In operation, the workpiece 14 is indexed to bring a preselected surface location into position on the optical system axis and the laser beam is then focussed to burn a hole through the workpiece. Although the laser beam can be directed either vertically or horizontally or at any preselected angle to the horizontal the apparatus is shown in FIG. 1 in a horizontal attitude providing a horizontal beam for machining a generally upstanding surface of the workpiece. In order to machine a cluster of holes in the adjacent surface portion of the workpiece the motors 32 and 34 are controlled to move the objective lens 20 and thus the laser beam along a preselected path, at various locations on which, in accordance with a preselected pattern, beam movement is stopped and further holes burned in the workpiece. Movement of the laser beam rather than the workpiece means that only horizontal movement, typically rotational indexing, of the workpiece need be effected, thus avoiding the necessity for vertical movement of the workpiece.

An opto-electronic detector circuit may be provided to trigger actuation of the motors 32 and 34. The detector circuit senses when burn-through is completed and then actuates the motors 32, 34 to carry out their preprogrammed operation. The circuit 40 includes a sensor in the form of a photo-transistor 42 located in a lateral extension 36 of the apparatus housing. A partially reflective surface in the form of a semi-reflective mirror 38 or the like is positioned between the mirror 18 and laser filter 24 in the path of the light transmitted to the prismatic binocular viewing system 26 to reflect some of this light towards the photo-transistor 42. Suitable laser filters 44 remove any residual laser light so that the photo-transistor 42 is responsive only to the visible light transmitted from the workpiece surface. The photo-transistor 42 is coupled, preferably through a co-axial lead, to the remainder of the circuit which is conveniently located remote from the transistor. In response to incident light the photo-transistor 42 generates a signal which is amplified through an operational amplifier 46. The output of the operational amplifier is coupled through a null bias resistor chain 48 to a further operational amplifier 50. The null bias resistor chain includes a variable resistor 52 which allows fine adjustment of the circuit to be made to compensate for the effects of any residual laser light which might reach the photo-transistor 42. The output of the operational amplifier 50 is rectified and filtered by a filter circuit 54, this being desirable when a pulsed laser is used, and applied to a trigger circuit 56, preferably a Schmitt trigger, to provide a clear switched signal. A transistor 58 is driven by the trigger 56 and drives an indicator e.g. a light-emitting diode 60, the collector of the transistor 58 also servings as the output of the circuit.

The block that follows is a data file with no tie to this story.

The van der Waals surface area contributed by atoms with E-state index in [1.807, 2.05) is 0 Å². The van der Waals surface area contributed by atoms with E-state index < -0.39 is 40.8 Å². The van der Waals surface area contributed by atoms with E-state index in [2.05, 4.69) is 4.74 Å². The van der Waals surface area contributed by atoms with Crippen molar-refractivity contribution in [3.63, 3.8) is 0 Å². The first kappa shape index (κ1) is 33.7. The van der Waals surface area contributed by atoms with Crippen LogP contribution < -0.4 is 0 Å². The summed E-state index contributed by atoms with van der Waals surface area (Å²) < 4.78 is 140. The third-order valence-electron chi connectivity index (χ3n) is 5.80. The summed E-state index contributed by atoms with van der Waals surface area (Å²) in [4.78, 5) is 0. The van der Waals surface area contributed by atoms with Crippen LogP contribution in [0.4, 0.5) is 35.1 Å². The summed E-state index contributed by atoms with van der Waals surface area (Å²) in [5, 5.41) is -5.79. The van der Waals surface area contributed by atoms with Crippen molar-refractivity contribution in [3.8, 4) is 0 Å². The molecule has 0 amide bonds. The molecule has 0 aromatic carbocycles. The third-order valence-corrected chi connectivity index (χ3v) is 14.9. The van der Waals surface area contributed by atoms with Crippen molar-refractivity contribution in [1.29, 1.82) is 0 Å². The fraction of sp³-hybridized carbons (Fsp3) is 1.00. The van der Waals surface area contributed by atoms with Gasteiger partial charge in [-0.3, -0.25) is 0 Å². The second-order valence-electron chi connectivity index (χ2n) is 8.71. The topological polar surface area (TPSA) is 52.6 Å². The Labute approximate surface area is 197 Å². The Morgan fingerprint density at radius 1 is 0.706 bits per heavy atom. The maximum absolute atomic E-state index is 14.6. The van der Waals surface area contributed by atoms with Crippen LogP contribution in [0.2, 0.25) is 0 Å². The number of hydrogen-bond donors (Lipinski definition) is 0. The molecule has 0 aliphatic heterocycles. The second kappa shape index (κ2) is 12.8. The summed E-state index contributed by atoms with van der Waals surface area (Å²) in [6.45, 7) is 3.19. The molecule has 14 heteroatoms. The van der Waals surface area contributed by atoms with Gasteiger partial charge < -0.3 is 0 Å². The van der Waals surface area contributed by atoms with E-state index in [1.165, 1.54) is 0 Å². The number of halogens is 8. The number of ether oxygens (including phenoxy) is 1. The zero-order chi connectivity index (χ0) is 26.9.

In operation, the action of the laser on the workpiece metal as a hole is burned through the workpiece generates a considerable amount of visible light which is transmitted back along the laser path and through the mirror 18, part of this light being reflected by the mirror 38 to the photo-transistor 42. The latter, in response to incident light, generates a signal which is amplified by the amplifiers 46 and 50 and applied to the Schmitt trigger 56. On completion of burn-through the amount of visible light generated at the workpiece surface drops rapidly and this sudden decrease in visible light incident on the photo-transistor 42 switches the Schmitt trigger 56 to provide an output signal, triggering actuation of the motors 32 and 34 to commence movement of the laser beam. The null bias resistor chain 48 is set to provide a zero voltage after burn-through at the input of the amplifier 50 so that on burn-through the output of the transistor 58 drops from a relatively high voltage to a voltage of between a few millivolts and 0.5 volts. The turning on of the transistor 58 also energised the light-emitting diode 60.

A control circuit 33 such as a microcomputer is used to control the motors 32 and 34 in a preprogrammed manner to move the laser beam along the preselected path for burning of a cluster of holes. In addition, where holes of preselected shapes are required, after burn-through of a hole the microcomputer actuates the motors 32 and 34 either after a preselected time interval or in response to a signal from the detector circuit, to move the beam in a preselected manner and burn the hole in the desired shape. The beam is then moved along the path to the next hole location or the workpiece is indexed to bring the next workpiece surface portion into register with the laser beam. Both movements can, of course, be combined.